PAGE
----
One thing to point out here is that I could click “Perform a secondary calculation on the result” as seen in the below image, but Tableau does not provide an option for a custom number of values to look back on, which is a big part of why I’m writing this post! I only have the previous, next, first, and last values as an option, and I need to specifically look 52 values back, so let me click out of this option and go back to the table calc above.
If I click the “Customize…” button, I can check out Tableau’s automatically generated calculation based on my selections. This calculation takes the Window Average of my sales, starting 3 periods back from a given value, to the given value. I rename this calculation as the “Sales 4 Week Moving Average” to save it as a new calculated field in my measures shelf because I’ll be using it again.
When I click OK, this calculation will now replace the sum(Sales) on my chart, so I go ahead and add sum(Sales) back to the table for reference. Does the moving average calculation average out the current plus last 3 weeks of sales data for a 4 week moving average? Yup!
So now what do I do? Well, let me start with what I have… I have my weekly sales, my sales from a year back, and my 4 week moving average. I now need to find a way to get my 4 week moving average from a year back.
I have an excellent head start for this, because I not only got my 4 week moving average calc working, but I also have the lookup logic to get a value from 52 weeks back. What I need to do is create a new calculation that combines the “Sales 4 Week Moving Average” logic [WINDOW_AVG(SUM([Sales]), -3, 0)] with my “Sales 52 Weeks Prior” logic [LOOKUP(zn(sum([Sales])),-52)].
This is precisely why I replace the sum([Sales]) logic in my 1 year lookback [LOOKUP(zn(sum([Sales])),-52)] with the 4 week moving average logic [WINDOW_AVG(SUM([Sales]), -3, 0)].
I add my new calculated measure “Sales 52 Weeks Prior 4 Week Moving Average” to the data table by double clicking its pill in the measures shelf. Does this show the 4 week moving average from 1 year ago on the current row? It sure does!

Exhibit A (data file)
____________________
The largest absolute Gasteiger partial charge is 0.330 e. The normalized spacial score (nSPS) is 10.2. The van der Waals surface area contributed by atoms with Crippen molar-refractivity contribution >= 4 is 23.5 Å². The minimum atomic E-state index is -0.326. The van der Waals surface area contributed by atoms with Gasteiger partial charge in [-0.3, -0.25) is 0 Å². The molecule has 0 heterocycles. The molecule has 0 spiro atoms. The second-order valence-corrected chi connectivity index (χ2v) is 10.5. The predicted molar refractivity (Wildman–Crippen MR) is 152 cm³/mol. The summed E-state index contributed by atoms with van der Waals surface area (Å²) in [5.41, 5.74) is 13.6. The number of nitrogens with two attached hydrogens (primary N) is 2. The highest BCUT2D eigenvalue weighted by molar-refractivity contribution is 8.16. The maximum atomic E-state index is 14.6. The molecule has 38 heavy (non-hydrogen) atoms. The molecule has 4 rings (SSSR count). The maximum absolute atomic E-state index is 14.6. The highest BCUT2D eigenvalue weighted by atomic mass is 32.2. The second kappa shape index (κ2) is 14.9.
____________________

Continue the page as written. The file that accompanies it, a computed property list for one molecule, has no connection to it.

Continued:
Now that I have the current 4 week moving average and the 4 week moving average from 52 weeks ago, I can create a calculation that takes the ( (current 4 week average) – (4 week average from 52 weeks ago) ) / (4 week average from 52 weeks ago) to find my year-over-year 4 week moving average.
( WINDOW_AVG(SUM([Sales]), -3, 0) – LOOKUP(zn(WINDOW_AVG(SUM([Sales]), -3, 0)),-52) )
/ LOOKUP(zn(WINDOW_AVG(SUM([Sales]), -3, 0)),-52)
I add this to the data table to check if works…
It works! I have just created a YoY %Diff using 4 week moving averages to show that my 1/25/15 4 week moving average is 26.86% more than the 4 week moving average from 52 weeks back! If I play around with the Show Me options, I can chart my YoY 4 week moving average against the 4 week moving average of sales as a line graph, or whatever type of visualization will help the end users make data-driven decisions.
A few gems for you to note that played an instrumental role in my ability to work through this table calc problem in Tableau:
- Build out your base table first using dimensions and measures needed for analysis
- Maintain a level of granularity needed for the table calcs i.e. having weekly data for a 4 week moving average calculation
- Try to get any calculations needed on the given row it will impact i.e. bringing the 4 week moving sales average from 1/26/14 (52 weeks ago) to the row that displays 1/25/15 data
- Create basic calculations first, then start piecing them together to achieve what you need i.e. embedding the 4 week moving average calc into the YoY calc
- Be creative but think practically